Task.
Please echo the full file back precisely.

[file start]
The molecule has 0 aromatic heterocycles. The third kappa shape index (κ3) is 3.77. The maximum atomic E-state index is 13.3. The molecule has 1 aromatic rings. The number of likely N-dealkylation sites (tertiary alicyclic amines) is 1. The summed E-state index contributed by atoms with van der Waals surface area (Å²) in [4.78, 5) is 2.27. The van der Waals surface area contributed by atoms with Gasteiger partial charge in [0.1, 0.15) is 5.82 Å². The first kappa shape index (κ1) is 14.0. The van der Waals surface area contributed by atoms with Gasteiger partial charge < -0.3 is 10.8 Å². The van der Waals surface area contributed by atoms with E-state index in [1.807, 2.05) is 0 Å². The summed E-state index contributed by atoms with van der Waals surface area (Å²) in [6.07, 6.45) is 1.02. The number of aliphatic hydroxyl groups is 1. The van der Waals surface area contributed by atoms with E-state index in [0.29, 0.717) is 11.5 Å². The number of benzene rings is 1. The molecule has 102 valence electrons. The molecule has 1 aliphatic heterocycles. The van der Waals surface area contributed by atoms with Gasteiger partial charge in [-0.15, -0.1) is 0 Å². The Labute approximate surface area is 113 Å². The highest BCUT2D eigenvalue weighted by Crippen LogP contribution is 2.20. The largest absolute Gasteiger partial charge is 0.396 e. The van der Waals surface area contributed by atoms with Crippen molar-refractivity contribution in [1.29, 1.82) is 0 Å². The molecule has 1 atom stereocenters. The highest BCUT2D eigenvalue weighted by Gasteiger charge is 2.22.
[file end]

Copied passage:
The molecule has 0 aromatic heterocycles. The third kappa shape index (κ3) is 3.77. The maximum atomic E-state index is 13.3. The molecule has 1 aromatic rings. The number of likely N-dealkylation sites (tertiary alicyclic amines) is 1. The summed E-state index contributed by atoms with van der Waals surface area (Å²) in [4.78, 5) is 2.27. The van der Waals surface area contributed by atoms with Gasteiger partial charge in [0.1, 0.15) is 5.82 Å². The first kappa shape index (κ1) is 14.0. The van der Waals surface area contributed by atoms with Gasteiger partial charge < -0.3 is 10.8 Å². The van der Waals surface area contributed by atoms with E-state index in [1.807, 2.05) is 0 Å². The summed E-state index contributed by atoms with van der Waals surface area (Å²) in [6.07, 6.45) is 1.02. The number of aliphatic hydroxyl groups is 1. The van der Waals surface area contributed by atoms with E-state index in [0.29, 0.717) is 11.5 Å². The number of benzene rings is 1. The molecule has 102 valence electrons. The molecule has 1 aliphatic heterocycles. The van der Waals surface area contributed by atoms with Gasteiger partial charge in [-0.15, -0.1) is 0 Å². The Labute approximate surface area is 113 Å². The highest BCUT2D eigenvalue weighted by Crippen LogP contribution is 2.20. The largest absolute Gasteiger partial charge is 0.396 e. The van der Waals surface area contributed by atoms with Crippen molar-refractivity contribution in [1.29, 1.82) is 0 Å². The molecule has 1 atom stereocenters. The highest BCUT2D eigenvalue weighted by Gasteiger charge is 2.22.